Though an adult in this type of negative environment may tell the verbal abuser to go jump in the lake, a child does not have this luxury—not until she becomes a teenager. Of course, that is too late; when she is a teenager, her flea training is in full effect. Even though she may get away from her abuser, she is still captive. There is a stronghold already erected in her mind, and it will influence all of her relationship decisions for the rest of her life. For example, she will think she is free by getting a boyfriend. She will say something like, “He loves me.”
She will feel a form of care and affection that she has craved. She won’t discern how her flea training controls her cravings. What she believes to be free is false idolatry. She won’t realize how she is in bondage to her cravings even after this relationship goes bankrupt. She’ll be devastated, confused, and angry but not able to see the truth about her heart. She may even conclude that she does not know how to pick men or that all men are horrible. She becomes a distant critic of the male population. All the while, her young life’s shaping influences still hold her in captivity by controlling her relationship decisions.
According to my illustration, the solution is not just taking the lid off the jar. Removing the ceiling does not free the flea. For women like Mable or Marge, being out of the home, which eliminates the lid problem, still does not remove the bondage. There is a high chance they will pass their fears on to their children. They must understand this problem. A venue change is not the solution. It may be a good start, but it’s not all they need. The bondage is in their minds, not in their contexts.
We know this to be true because the typically trained flea will have slept with many men (or had many boyfriends), been married more than once (or has a dysfunctional marriage), and a slave to people-pleasing. She may have left her daddy, but the damage is residual. There will be other common themes in her life that will be vital information if you want to help her be set free. Here are a few of these things you will need to bring to her attention, and she will need to respond if she wants emancipation.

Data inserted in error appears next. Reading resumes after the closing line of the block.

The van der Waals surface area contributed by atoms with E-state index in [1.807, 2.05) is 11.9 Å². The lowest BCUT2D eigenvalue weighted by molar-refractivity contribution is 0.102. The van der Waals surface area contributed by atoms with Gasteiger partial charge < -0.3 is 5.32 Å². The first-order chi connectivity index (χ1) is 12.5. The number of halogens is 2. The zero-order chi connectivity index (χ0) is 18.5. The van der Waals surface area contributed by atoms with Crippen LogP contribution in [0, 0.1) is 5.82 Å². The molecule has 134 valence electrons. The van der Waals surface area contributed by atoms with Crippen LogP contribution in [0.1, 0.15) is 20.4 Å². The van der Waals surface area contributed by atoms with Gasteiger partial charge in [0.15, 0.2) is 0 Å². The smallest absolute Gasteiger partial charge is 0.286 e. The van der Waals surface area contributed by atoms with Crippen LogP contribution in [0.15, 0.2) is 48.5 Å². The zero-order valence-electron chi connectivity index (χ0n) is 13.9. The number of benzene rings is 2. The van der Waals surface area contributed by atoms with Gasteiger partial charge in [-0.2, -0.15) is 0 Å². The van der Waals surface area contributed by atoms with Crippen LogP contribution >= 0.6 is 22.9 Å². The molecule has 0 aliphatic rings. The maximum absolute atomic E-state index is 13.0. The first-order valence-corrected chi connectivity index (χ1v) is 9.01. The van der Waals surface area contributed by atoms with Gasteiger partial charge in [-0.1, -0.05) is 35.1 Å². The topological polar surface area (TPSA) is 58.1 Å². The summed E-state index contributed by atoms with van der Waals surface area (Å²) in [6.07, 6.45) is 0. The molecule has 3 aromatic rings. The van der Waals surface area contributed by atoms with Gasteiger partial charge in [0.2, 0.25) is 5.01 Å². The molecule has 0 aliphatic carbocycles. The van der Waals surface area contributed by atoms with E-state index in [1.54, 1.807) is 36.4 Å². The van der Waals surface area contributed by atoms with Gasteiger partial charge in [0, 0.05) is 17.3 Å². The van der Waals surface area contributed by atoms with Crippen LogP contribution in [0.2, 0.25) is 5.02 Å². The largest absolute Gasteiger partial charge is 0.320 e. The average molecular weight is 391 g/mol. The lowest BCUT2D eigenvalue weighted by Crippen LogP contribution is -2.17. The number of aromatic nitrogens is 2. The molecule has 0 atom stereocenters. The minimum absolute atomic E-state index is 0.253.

Identity – What happened to her will consume here. Her past narrative will be what she talks about or thinks about the most. Her story is her identity, which will be how she perceives herself. If you ask her, she will talk about what happened and how she is always afraid, anxious, and discouraged. (Some women who have had an abortion, for example, won’t talk about it, but it is what controls their thinking.)
Gospel – She will talk less about and be less affected by what Christ has done for her through the gospel. The work of Christ will be more theoretical than practical. She may be a Christian, but Christ and His work (the gospel) are not what dominates her thinking.
Change – Her wrong identity and a muted gospel will keep her from seeing the hidden idolatries of her heart, which will keep her in a frustrated state. She may present having it all together, but it’s a self-reliant facade that hides her weakness. Identity confusion and gospel impotence will keep her from changing.
The three most significant prohibitions to overcoming identity, and fear of man problems are (1) personal deception regarding the real problem, (2) an unwillingness to adequately address the real issue, and (3) competent friends to walk a person through the real problems. These inhibitors will keep the flea in bondage. Getting to know such a person to help her will be a challenge. The corrections, observations, and adjustments you must bring to her will feel what she fears the most—personal criticism.